I’ve seen the video of Sean Spicer from yesterday’s press conference. You’ve seen the video of Sean Spicer from yesterday’s press conference. If you haven’t seen it, here it is. Spicer was trying to make the point that Syrian President Bashar al-Assad had violated the norms of the civilized world by using chemical weapons against his own people. Spicer, however, is too much of a blithering imbecile to make that point. Instead he made callous and patently idiotic claims about Hitler’s use of chemical weapons and then compounded them by claiming that Hitler never used them against his own people—as if German Jews were somehow not German. Is Spicer some kind of anti-Semite? No, that’s Steve Bannon’s job. Instead Spicer relied on the laziest historical comparison of all, Hitler. He robbed reporters and anyone who has read or listened to his remarks of the historical context that informed the rise of Nazi Germany and of the civil war in Syria. He also trivialized the suffering of millions of Jews and other victims of the Nazi regime. And he did it all to score some cheap political points for boss.
Comparing other historical events to the rise of Hitler and Nazi Germany is the laziest act of a person or student trying to sound smart. As historians, we see it all the time—on television, in classroom discussions, and on papers and exams. Analyze Stalin’s purges—just like Hitler. Analyze Belgian Colonial policy in Africa—just like Hitler. Analyze the treatment of American slaves by their masters—just like Hitler.
These comparisons ignore an essential historical truth: context matters. Very few things in world history compare to the rise of National Socialism in Germany. A specific set of historical circumstances alchemized together and resulted in the ascension of Adolf Hitler to power. This non-exhaustive list of circumstances includes: the German economic collapse as a result of the Great Depression and World War I reparations, the ineffectual policies of the Weimar Republic, rampant and centuries long anti-Semitism, the unwillingness of European powers to intercede prior to 1939, the relative youth of Germany as a nation-state, and dozens of others. The same is true of Syria. Spicer ignored the historical circumstances that prompted the Syrian Civil War including the Arab Spring, divides between Sunni and Shia Muslims, the role of U.S. intervention in Iraq, the rise of ISIS, and a host of other factors. (How knowledgeable he and his boss are on these matters is an open question.) We need to study these atrocities, understand how they came about, and then put measures in place so they never happen again.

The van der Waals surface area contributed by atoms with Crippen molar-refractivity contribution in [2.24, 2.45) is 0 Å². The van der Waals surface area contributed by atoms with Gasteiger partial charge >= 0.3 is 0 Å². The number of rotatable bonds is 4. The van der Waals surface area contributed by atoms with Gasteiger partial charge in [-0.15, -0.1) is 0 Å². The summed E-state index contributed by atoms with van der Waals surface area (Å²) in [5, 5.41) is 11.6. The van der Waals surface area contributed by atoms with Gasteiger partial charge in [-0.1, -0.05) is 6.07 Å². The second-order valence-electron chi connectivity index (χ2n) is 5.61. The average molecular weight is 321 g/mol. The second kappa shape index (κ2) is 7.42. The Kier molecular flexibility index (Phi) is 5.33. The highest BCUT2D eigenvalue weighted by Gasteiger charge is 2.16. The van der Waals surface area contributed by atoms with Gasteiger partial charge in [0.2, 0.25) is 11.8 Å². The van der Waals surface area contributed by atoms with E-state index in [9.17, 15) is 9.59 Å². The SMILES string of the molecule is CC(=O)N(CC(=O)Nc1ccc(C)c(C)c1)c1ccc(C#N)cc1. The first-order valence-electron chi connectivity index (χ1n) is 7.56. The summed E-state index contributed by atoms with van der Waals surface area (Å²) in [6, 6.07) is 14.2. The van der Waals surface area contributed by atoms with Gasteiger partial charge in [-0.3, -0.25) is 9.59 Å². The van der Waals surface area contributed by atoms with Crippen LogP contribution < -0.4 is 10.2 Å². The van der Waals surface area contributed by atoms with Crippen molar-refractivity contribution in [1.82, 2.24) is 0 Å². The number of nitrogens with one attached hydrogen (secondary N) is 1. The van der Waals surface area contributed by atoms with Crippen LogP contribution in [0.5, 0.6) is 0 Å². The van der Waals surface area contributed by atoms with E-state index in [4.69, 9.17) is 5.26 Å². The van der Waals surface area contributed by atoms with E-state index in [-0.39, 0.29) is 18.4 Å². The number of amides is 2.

Spicer’s comments also minimized the suffering of the victims of the Holocaust and the Syrian Civil War. Comparisons between atrocities should not be undertaken lightly (they can be done, but with much more attention to nuance and historical context than Spicer offered). As a historian, I’ve often encountered the “who was worse” question. Generally, it’s Hitler or Stalin. There is no “worse” when comparing the Holocaust and Stalin’s purges and pogroms. The loss of millions of lives is no more or less tragic than the loss of tens of millions. Each person who lost their lives in Syria or in Dachau had dreams, aspirations, families, and loved ones. You cannot compare historical genocides the way you would cars or homes. And when we make glib comparisons from the White House Press Room, we lose sight of the victims, the ordinary Jews, Russians, Armenians, Rwandans, Cambodians, Syrians, and others, who have suffered at the hands of brutal dictators.
By honoring and remembering the victims of Hitler, Stalin, and Assad and others, we can avoid what Sean Spicer did yesterday. Trying to make political points off the death of innocent people.